04:02:07 UTC @ T+02:30 – 2 engine Moron. Discovery can now reach the Transoceanic Abort Landing (TAL) site in Moron in the case of a single engine failure.

04:03:30 UTC @ T+03:53 – Negative Return – Discovery has used too much fuel and is traveling too fast, too high and is too far to return to the Shuttle Landing Facility (SLF) at the Kennedy Space Center (KSC) for a potential Return To Launch Site (RTLS) abort.

04:04:32 UTC @ T+04:55 – Press to ATO select Istres – Discovery could now reach a safe 195 by 157 km orbit with two Space Shuttle Main Engines (SSME) throttled at Typical Mission Power Level (104.5%) in case of a single SSME failure. Should one of the engines fail the crew could execute the Abort To Orbit (ATO) maneuver (in case of TAL abort, the landing facility in Istres, France would be used).

04:05:03 UTC @ T+05:26 – Single Engine OPS-3 – Discovery could now reach the designated TAL site with a single engine at Full Power Level (FPL), i.e 109% throttle, should two of the SSME’s fail.

04:05:48 UTC @ T+06:11 – Press to MECO (Main Engine Cut-off) and Single Engine Istres 104 – Discovery can now reach planned orbit in case of a single SSME failure and the Istres TAL site on a single engine at 104.5% throttle.

~04:06:34 UTC @ T+06:57 – Nominal shut down plan. Go for the plus X, no go for the pitch – The shuttle has reach the planned elliptical orbit (before circularization) and no correction by the Orbital Maneuvering System (OMS) is necessary (OMS-1 not required). After the External Tank (ET) separation (SEP) the orbiter’s Reaction Control System (RCS) will execute a negative Z (in the direction up through the roof) translation maneuver to move the orbiter away from the ET. The “no go for the pitch” refers to the ET Photo maneuver, which is a pitch around of the orbiter that allows the crew to take pictures of the tank out of the overhead windows. Because of the time of the launch, at ET SEP the orbiter will be in the darkness of the Earth’s shadow so ET photography would not yield useful data.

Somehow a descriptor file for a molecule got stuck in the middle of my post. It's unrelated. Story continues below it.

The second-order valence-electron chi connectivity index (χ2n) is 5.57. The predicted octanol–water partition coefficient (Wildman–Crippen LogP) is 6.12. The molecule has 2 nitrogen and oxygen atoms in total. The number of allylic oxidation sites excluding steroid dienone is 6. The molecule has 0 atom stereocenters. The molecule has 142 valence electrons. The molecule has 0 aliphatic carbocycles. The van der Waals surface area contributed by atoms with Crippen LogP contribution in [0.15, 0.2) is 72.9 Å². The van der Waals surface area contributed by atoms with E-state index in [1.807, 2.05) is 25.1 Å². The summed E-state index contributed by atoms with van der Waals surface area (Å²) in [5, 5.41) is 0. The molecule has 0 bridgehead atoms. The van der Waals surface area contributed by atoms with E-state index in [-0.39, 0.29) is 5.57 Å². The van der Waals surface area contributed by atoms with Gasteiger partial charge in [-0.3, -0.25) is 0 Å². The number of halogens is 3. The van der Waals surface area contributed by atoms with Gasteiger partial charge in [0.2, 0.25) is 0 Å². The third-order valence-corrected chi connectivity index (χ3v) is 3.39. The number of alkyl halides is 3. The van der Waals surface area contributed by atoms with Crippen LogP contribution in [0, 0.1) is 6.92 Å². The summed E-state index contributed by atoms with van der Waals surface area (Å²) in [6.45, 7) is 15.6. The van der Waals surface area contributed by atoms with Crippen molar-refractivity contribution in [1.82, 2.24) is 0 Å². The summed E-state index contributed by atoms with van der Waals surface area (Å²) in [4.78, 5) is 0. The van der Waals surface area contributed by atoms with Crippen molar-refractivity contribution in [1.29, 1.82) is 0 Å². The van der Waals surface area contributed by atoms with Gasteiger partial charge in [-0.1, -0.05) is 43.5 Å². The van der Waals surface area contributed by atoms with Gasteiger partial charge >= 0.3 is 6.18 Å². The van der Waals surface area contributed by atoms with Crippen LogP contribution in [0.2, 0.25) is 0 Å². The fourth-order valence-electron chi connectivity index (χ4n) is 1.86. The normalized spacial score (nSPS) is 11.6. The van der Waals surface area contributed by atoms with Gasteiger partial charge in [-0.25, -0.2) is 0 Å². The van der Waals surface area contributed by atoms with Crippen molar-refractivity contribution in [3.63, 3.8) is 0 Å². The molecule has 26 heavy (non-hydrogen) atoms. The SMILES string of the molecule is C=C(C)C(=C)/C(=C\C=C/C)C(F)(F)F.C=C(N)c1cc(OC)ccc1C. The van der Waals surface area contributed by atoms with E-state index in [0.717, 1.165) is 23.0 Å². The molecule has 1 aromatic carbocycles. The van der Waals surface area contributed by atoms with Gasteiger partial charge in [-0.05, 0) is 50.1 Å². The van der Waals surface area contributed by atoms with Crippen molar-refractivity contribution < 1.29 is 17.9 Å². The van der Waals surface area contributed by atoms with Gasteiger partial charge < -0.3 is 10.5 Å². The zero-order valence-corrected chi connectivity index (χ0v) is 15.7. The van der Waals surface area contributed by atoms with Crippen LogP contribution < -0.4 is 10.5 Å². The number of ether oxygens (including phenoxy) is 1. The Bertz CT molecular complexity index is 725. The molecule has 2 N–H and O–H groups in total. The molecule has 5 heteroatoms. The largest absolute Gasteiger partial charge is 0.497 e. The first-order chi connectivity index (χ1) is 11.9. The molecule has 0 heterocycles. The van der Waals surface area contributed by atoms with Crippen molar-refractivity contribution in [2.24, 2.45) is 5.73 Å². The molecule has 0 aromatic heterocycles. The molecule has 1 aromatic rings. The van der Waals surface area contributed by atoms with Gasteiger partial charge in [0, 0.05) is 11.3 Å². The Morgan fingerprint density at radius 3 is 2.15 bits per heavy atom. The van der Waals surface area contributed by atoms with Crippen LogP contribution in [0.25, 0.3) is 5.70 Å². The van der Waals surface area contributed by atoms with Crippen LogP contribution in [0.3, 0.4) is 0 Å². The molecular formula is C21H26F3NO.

04:06:46 UTC @ T+07:09 – Single engine press 104 – Discovery can now reach planned orbit on a single engine at 104.5% throttle in case of two main engine failure.

04:08:01 UTC @ T+08:24 –  The Main Engine Cut-off (MECO), zero thrust (at T+08:35). Discovery has reach the planned orbit and is schedule to dock with the International Space Station on Flight Day 4.

04:08:01 UTC @ T+08:35 – External Tank (ET) separation.

External Tank separation - Source: NASA TV

External Tank separation - Source: NASA TV

~04:09:22 UTC @ T+09:45 – Nominal MECO, OMS-1 not required.

Seated are NASA astronauts Rick Sturckow (right), commander; and Kevin Ford, pilot. From the left (standing) are astronauts Jose Hernandez, John “Danny” Olivas, Nicole Stott, European Space Agency’s Christer Fuglesang and Patrick Forrester - Photo Source: NASA

Seated are NASA astronauts Rick Sturckow (right), commander; and Kevin Ford, pilot. From the left (standing) are astronauts Jose Hernandez, John “Danny” Olivas, Nicole Stott, European Space Agency’s Christer Fuglesang and Patrick Forrester - Photo Source: NASA